violations. Accordingly, the $304,506 charged to the CDBG program for the clean
             and seal code enforcement activity to correct code violations was considered
             ineligible.

Unsupported Rehabilitation and
Clearance Costs

             City officials reclassified 57 properties for which a board up had occurred as an
             eligible rehabilitation activity under CDBG program regulations at 24 CFR
             570.202(a). These 57 properties were occupied and represented properties for which
             some form of building permit had been applied for from the City’s Department of
             Permit and Inspection Services. However, City officials stated that none of the
             properties was included in the City’s CDBG-funded rehabilitation program, and
             there was no documentation to show what type of rehabilitation, if any, had been
             completed on the properties. Accordingly, we considered the $24,069 in clean and
             seal program expenditures for rehabilitation activities to be unsupported since the

                                               21
             reclassified code enforcement activities were not carried out along with other
             activities in accordance with CDBG program regulations at 24 CFR 570.202(a) as
             noted above.

             In addition, City officials determined that $146,947 in fiscal year 2009 clean and
             seal program expenditures still qualified as a clearance activity. The City had the
             properties added to its demolition department’s list of properties to be demolished.
             While approximately 45 of the properties were already included on the demolition
             department’s list, approximately 300 more were added. Although there were 345
             properties included on the list, we were told by City officials that there was no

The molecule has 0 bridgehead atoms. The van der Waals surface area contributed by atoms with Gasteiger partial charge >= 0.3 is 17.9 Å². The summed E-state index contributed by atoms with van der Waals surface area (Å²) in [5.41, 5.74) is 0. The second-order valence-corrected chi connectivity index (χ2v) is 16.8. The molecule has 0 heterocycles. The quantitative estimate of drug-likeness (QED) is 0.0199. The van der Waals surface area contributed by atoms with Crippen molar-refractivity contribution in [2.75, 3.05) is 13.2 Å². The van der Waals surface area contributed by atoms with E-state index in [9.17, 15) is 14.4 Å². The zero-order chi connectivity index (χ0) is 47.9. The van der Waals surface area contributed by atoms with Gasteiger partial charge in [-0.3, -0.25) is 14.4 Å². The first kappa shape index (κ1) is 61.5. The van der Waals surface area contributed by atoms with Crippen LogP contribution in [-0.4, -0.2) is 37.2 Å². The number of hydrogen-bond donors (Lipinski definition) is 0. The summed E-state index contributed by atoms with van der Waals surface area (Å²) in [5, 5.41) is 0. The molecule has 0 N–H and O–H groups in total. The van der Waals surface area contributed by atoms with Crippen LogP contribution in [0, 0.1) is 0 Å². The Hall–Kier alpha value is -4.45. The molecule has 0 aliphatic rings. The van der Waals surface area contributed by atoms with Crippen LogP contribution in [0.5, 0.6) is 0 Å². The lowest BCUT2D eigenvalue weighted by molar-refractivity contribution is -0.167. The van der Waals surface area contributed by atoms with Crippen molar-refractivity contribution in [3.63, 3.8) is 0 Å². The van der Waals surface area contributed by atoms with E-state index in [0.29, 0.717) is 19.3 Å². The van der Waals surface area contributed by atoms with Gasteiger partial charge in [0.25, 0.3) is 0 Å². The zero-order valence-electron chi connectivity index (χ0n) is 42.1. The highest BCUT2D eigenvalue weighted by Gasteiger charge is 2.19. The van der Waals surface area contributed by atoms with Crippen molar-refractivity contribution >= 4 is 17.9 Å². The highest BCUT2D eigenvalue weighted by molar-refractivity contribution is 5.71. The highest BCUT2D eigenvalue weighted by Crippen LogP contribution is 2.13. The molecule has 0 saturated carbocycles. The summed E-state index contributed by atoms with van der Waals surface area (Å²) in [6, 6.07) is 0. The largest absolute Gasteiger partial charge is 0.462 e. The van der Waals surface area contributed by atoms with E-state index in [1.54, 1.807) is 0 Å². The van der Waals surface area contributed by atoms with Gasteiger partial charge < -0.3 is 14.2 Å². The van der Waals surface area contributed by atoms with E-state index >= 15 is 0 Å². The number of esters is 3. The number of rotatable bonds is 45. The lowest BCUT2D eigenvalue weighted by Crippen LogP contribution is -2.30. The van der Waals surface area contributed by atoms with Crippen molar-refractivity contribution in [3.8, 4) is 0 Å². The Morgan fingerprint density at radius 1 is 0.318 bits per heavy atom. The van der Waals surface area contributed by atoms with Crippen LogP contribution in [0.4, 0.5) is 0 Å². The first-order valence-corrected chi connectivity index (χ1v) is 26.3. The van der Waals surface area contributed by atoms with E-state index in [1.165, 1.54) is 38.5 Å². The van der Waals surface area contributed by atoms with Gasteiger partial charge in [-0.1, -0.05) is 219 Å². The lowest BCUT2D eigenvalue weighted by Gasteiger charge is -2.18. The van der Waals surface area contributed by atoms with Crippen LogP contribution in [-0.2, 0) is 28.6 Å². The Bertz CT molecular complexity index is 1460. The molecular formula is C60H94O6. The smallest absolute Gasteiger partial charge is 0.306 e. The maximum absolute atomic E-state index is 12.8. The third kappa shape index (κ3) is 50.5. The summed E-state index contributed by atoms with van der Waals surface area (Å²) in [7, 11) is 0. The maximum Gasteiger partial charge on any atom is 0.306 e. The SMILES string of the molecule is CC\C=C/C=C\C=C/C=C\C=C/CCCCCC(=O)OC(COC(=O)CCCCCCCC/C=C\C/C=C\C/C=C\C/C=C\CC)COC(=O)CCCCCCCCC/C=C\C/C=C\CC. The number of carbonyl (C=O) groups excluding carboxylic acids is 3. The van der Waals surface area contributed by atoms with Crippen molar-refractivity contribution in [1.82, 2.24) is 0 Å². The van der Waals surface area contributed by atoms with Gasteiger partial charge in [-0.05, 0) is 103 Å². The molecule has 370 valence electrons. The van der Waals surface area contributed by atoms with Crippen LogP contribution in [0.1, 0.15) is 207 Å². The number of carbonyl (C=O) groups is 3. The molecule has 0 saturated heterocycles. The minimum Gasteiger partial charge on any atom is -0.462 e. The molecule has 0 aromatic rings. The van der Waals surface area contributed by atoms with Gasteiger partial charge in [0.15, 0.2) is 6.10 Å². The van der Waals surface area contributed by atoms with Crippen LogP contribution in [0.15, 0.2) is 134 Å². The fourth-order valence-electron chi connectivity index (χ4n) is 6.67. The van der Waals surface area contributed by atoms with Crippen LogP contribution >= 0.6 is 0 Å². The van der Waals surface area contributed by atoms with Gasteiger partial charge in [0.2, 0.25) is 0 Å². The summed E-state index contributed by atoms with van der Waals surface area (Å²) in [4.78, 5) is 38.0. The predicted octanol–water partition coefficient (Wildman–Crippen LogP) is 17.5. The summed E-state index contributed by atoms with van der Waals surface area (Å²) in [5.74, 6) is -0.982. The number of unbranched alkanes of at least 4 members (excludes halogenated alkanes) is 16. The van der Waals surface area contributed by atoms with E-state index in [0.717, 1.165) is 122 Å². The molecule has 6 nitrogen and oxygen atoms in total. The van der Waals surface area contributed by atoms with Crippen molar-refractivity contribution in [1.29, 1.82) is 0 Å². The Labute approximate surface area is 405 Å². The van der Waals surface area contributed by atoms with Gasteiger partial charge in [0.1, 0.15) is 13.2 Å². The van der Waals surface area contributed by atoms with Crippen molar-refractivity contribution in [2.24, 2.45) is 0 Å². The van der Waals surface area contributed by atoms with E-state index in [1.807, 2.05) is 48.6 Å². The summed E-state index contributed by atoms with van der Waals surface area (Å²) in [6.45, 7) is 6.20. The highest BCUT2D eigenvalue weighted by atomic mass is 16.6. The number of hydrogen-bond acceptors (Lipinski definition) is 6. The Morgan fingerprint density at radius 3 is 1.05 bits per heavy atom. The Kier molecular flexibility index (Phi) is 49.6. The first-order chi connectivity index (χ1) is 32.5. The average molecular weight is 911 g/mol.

assurance that these additional properties would all be demolished. Therefore, as
             with the City’s fiscal year 2008 clean and seal program, City officials did not
             adequately demonstrate that the program represented an eligible clearance activity as
             required by the program regulations. Accordingly, we considered the use of
             $146,947 in CDBG funds used for clean and seal salary and material/supply costs
             associated with these properties to be unsupported. According to City officials, the
             questionable clean and seal program activity costs were attributed to a lack of
             clarity amongst the Agency and various City departments that demolition was to
             be the ultimate goal of properties that were boarded and/or cleaned up.


Conclusion

             Review of the City’s administration of its clean and seal program activities revealed
             that adequate controls were not established to ensure that costs were eligible and
             necessary before being charged to the CDBG program. Consequently, the City
             expended $304,506 for ineligible purposes and $716,622 ($545,607 + $24,069
             +$146,946) for unsupported costs, thus diminishing its ability to ensure that its
             program was administered in an effective and efficient manner. We attribute these
             deficiencies to the City’s general unfamiliarity with HUD’s regulations pertaining
             to clearance activities.

             The City also allocated $744,479 in fiscal year 2010 CDBG funds for its clean and
             seal program. However, if it cannot demonstrate how its clean and seal program will
             comply with program requirements, these funds should be reprogrammed for other
             eligible purposes and put to better use.